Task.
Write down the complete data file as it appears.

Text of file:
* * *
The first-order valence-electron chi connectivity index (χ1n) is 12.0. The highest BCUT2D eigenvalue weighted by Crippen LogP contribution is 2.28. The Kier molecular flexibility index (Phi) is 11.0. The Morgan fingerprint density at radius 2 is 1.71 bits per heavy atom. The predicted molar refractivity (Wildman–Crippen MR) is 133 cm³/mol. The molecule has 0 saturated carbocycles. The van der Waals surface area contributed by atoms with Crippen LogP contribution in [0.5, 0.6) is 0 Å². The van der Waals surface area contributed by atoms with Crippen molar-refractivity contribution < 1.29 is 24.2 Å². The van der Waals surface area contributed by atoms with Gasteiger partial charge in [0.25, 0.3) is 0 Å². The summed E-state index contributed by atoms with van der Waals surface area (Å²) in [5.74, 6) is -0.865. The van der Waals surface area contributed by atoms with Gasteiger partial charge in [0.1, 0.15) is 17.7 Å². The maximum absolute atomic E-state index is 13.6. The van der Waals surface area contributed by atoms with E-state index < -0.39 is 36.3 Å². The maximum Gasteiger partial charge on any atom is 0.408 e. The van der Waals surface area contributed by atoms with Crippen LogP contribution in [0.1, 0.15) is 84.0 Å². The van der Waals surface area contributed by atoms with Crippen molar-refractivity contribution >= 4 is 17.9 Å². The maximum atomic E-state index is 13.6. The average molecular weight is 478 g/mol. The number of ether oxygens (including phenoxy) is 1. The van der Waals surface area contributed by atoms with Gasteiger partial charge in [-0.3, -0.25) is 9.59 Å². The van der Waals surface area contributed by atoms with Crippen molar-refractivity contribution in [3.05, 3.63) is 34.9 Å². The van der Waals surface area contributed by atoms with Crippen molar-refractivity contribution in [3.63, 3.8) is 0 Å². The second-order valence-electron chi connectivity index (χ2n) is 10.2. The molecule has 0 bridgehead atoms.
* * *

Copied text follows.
The first-order valence-electron chi connectivity index (χ1n) is 12.0. The highest BCUT2D eigenvalue weighted by Crippen LogP contribution is 2.28. The Kier molecular flexibility index (Phi) is 11.0. The Morgan fingerprint density at radius 2 is 1.71 bits per heavy atom. The predicted molar refractivity (Wildman–Crippen MR) is 133 cm³/mol. The molecule has 0 saturated carbocycles. The van der Waals surface area contributed by atoms with Crippen LogP contribution in [0.5, 0.6) is 0 Å². The van der Waals surface area contributed by atoms with Crippen molar-refractivity contribution < 1.29 is 24.2 Å². The van der Waals surface area contributed by atoms with Gasteiger partial charge in [0.25, 0.3) is 0 Å². The summed E-state index contributed by atoms with van der Waals surface area (Å²) in [5.74, 6) is -0.865. The van der Waals surface area contributed by atoms with Gasteiger partial charge in [0.1, 0.15) is 17.7 Å². The maximum absolute atomic E-state index is 13.6. The van der Waals surface area contributed by atoms with E-state index < -0.39 is 36.3 Å². The maximum Gasteiger partial charge on any atom is 0.408 e. The van der Waals surface area contributed by atoms with Crippen LogP contribution in [0.1, 0.15) is 84.0 Å². The van der Waals surface area contributed by atoms with Crippen molar-refractivity contribution >= 4 is 17.9 Å². The maximum atomic E-state index is 13.6. The average molecular weight is 478 g/mol. The number of ether oxygens (including phenoxy) is 1. The van der Waals surface area contributed by atoms with Gasteiger partial charge in [-0.3, -0.25) is 9.59 Å². The van der Waals surface area contributed by atoms with Crippen molar-refractivity contribution in [3.05, 3.63) is 34.9 Å². The van der Waals surface area contributed by atoms with Crippen molar-refractivity contribution in [3.63, 3.8) is 0 Å². The second-order valence-electron chi connectivity index (χ2n) is 10.2. The molecule has 0 bridgehead atoms.